10.   Because the ALJ failed to consider Romeo's federal preemption challenge, Commissioner Pamela A. Witmer motioned before a public meeting that the ALJ's initial decision be modified consistent with staff recommendation and prior Commission Orders to include a discussion and legal determination addressing why PECO's mandatory installation of smart meters is not in violation of the Energy Policy Act. Commissioner Witmer moved that the initial decision be modified and that an opinion and order consistent with the motion be drafted. That motion also stated that it did not support the referral of Romeo's health and safety concerns to the Investigation and Enforcement Bureau because his exceptions were limited to the preemption issue and prior referrals involving other complainants had already been referred.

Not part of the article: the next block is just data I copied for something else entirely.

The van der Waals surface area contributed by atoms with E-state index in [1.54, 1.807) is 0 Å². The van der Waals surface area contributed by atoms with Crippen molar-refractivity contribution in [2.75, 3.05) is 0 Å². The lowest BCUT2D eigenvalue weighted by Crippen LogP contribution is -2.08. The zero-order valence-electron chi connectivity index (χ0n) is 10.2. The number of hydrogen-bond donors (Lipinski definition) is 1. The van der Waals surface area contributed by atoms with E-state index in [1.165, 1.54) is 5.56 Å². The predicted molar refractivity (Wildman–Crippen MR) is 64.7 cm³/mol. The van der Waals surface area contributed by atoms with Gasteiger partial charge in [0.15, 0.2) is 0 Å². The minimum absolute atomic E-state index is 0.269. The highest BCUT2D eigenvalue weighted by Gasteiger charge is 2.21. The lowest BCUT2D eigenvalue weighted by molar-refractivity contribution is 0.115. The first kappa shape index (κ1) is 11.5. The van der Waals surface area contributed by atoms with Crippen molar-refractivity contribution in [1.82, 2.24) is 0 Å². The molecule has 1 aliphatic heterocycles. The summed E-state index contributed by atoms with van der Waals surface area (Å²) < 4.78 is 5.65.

11.   This Court's review is limited to determining whether the Commission violated constitutional rights, committed an error of law, rendered a decision that is not supported by substantial evidence, or violated its rules of practice. United Transp. Union v. Pa. Pub. Util. Comm'n, 68 A.3d 1026, 1032 (Pa. Cmwlth.), appeal denied, 80 A.3d 779 (Pa. 2013).

12.   The Supremacy Clause provides, in relevant part:This Constitution, and the Laws of the United States ․ shall be the supreme Law of the Land;  and the Judges in every State shall be bound thereby, any Thing in the Constitution or Laws of any State to the Contrary notwithstanding.U.S. Const. art. VI, cl. 2.

13.   52 Pa. Code § 5.536 permits the Commission to review an ALJ's decision to which no exception has been filed if two Commissioners request review within fifteen days of the issuance of the ALJ's decision.

14.   This interpretation is particularly necessary in light of 52 Pa. Code § 5.536, which permits review without exceptions having been filed, because otherwise all issues arguably would be waived and the Commission's order could not be challenged.